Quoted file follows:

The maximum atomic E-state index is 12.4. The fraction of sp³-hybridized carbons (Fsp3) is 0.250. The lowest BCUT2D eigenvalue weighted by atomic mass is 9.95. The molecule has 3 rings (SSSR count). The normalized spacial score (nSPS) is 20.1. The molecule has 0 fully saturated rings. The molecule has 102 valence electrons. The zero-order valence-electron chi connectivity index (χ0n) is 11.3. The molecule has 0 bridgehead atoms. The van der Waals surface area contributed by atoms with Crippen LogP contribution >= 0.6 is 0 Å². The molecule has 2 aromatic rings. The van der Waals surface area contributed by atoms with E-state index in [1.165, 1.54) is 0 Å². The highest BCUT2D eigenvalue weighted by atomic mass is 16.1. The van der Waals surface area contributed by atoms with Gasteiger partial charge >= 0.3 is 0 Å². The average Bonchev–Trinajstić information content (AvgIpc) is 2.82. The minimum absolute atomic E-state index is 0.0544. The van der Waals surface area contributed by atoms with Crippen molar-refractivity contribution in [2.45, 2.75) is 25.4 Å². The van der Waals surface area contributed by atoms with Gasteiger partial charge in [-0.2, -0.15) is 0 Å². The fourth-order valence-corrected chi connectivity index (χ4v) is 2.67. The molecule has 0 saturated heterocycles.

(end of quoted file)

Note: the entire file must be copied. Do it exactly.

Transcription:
The maximum atomic E-state index is 12.4. The fraction of sp³-hybridized carbons (Fsp3) is 0.250. The lowest BCUT2D eigenvalue weighted by atomic mass is 9.95. The molecule has 3 rings (SSSR count). The normalized spacial score (nSPS) is 20.1. The molecule has 0 fully saturated rings. The molecule has 102 valence electrons. The zero-order valence-electron chi connectivity index (χ0n) is 11.3. The molecule has 0 bridgehead atoms. The van der Waals surface area contributed by atoms with Crippen LogP contribution >= 0.6 is 0 Å². The molecule has 2 aromatic rings. The van der Waals surface area contributed by atoms with E-state index in [1.165, 1.54) is 0 Å². The highest BCUT2D eigenvalue weighted by atomic mass is 16.1. The van der Waals surface area contributed by atoms with Gasteiger partial charge >= 0.3 is 0 Å². The average Bonchev–Trinajstić information content (AvgIpc) is 2.82. The minimum absolute atomic E-state index is 0.0544. The van der Waals surface area contributed by atoms with Crippen molar-refractivity contribution in [2.45, 2.75) is 25.4 Å². The van der Waals surface area contributed by atoms with Gasteiger partial charge in [-0.2, -0.15) is 0 Å². The fourth-order valence-corrected chi connectivity index (χ4v) is 2.67. The molecule has 0 saturated heterocycles.